1. is it still readable?
      2. is there a way to answer question #1 without the disc exploding in a modern high-speed optical drive?

      As the owner of a DVD-RW drive with a case dented from the inside by polycarbonate shrapnel during an attempt to read a DVD that was 10 years younger, I'd like to point out that the answer to question #2 is important and it should be considered before attempting to answer question #1.

      • PDP_10 says:
        2

        #2 can be done safely: there are utilities to set the read speed of a CD drive to lower than max. Though that doesn't effect the initial read / recognition, and a drive may still spin up to very high speed for that. Depends on model, test with regular discs first.

        Also any disc that exploded in a drive was probably flawed, not just old.

  4. Tony says:
    2

    As a user, freshly coming from Gopher back then, I fondly remember the time. Waiting two minutes to load a GIGANTIC image from NASA - I felt like a king.

    I tried to listen to the "TED talk" you linked (https://www.jwz.org/blog/2019/05/hi-welcome-to-my-ted-talk/), but the recording ends at 3:54:38 (with "Star Guitar" as the penultimate song - much appreciated). How do I skip to  7:01:00 ?

    Instructions unclear, ended up listening to old Chemical Brothers albums.

  5. samim says:

    fun post and fun memories! A great adventure indeed.

  6. 1

    “customers would... handwave handwave... pay us for something?”

    This is exactly the point in all of my startup ideas that I abandon the project. 😀

  7. Mike Olson says:

    What an adventure. What a story. Thanks!

  8. Be says:
    1

    I appreciate the unicycle on the floor.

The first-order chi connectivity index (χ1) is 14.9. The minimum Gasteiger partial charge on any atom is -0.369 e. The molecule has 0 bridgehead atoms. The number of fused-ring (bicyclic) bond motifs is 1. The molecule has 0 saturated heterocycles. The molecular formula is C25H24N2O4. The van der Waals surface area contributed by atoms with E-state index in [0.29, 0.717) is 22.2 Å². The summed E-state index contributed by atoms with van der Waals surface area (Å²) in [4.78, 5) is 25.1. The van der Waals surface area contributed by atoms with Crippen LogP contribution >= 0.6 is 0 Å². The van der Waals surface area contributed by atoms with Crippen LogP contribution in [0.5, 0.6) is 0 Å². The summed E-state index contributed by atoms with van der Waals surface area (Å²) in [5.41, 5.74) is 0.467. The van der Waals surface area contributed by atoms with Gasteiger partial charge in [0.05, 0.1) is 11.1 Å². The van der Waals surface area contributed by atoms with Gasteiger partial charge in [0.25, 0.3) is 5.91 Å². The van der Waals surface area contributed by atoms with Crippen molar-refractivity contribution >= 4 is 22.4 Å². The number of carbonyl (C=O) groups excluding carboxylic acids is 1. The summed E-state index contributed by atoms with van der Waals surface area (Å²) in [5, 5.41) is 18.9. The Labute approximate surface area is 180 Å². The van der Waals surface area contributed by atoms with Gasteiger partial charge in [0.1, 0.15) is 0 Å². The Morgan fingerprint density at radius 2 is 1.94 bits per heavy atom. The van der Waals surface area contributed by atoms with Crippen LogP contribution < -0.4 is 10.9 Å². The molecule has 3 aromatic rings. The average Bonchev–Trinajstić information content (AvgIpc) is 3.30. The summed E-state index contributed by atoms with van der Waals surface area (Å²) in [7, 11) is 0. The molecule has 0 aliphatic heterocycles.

9. Ole Eichhorn says:

    This is fantastic!  As an interested outside observer, wow, just wow.  Thanks for sharing <3

  10. shaver says:

    Ah, memories.

  11. 4

    I first downloaded Firefox circa 1999--after I read about it in the NEWSPAPER. That we got DELIVERED TO THE HOUSE.

  12. Steven Harms says:

    Sigh.  So Mountain View at the turn of the century: office space, no women (as far as I can tell) but sure…unicycle. Failed to find Wienerwschnizel bag.

    • 10

      Actually, there were two of us in the room (last group picture includes me and Kathleen), and many more not in the room.  Admittedly, it's also true that the majority of the women in clienteng were in teams like UI, Docs, and QA rather than core software dev.

      • Steven Harms says:
        1

        Sorry I missed you, tiny phone screen and aging eyes. Thank you both for your contributions.

        • 2

          Not at all! It's not like the CLEAR MAJORITY in that pic weren't in fact dudes.  But I will take the opportunity to shout out to such folks like the amazing Lisa Repka and Akkana Peck and the rest of our Mozillian Sister Devs... ;)

  13. I remember downloading the release and attempting to build it on HPPA! IIRC the first drop wasn't hugely functional but it was exciting times.

  14. jwz says:
    1

    I found a video of Shaver and I talking about Mozilla at Linux Expo in May 1998, just about 2 months after the source release.

    The best thing that I can say about the audio quality is that it's not as bad as the video quality...

    • dzm says:

      It weirds me out to know that those buildings are now part of the Google extended campus.

    • nooj says:

      Wow, I remember the controversy surrounding export of crypto tools.  I was at a linux meetup in the Bay Area around that time.  After one of the talks, a guy said, "Oh, by the way, I'm selling these books.  It's legal to export out of the country because it's not source code, it's a printed page."  (I may be misremembering that part.)  "But you'll find the markings here in the margin make it work really well with OCR software."  I wish I'd bought one now, just for posterity.

  15. thielges says:

    Thanks for this nostalgic trip.  Not that I had any connection to Mozilla, just 1990s Silicon Valley. My favorite part is the FAQ's directions to the release party.  I remember adding descriptive "from the (east|north|west|south)" directions to party invites in the days before Mapquest too.  Didn't want anyone to get lost wearing that prize winning Halloween costume.

    Oh and an air high five back to you on that build code working perfectly after a quarter century of gathering e-dust and running on computers that were a mere chocolate bar in the CPU architect's back pocket in 1998.  

  16. Until now, I had totally forgotten about those Shepard Fairey/USSR Propaganda style Mozilla illustrations. Love those.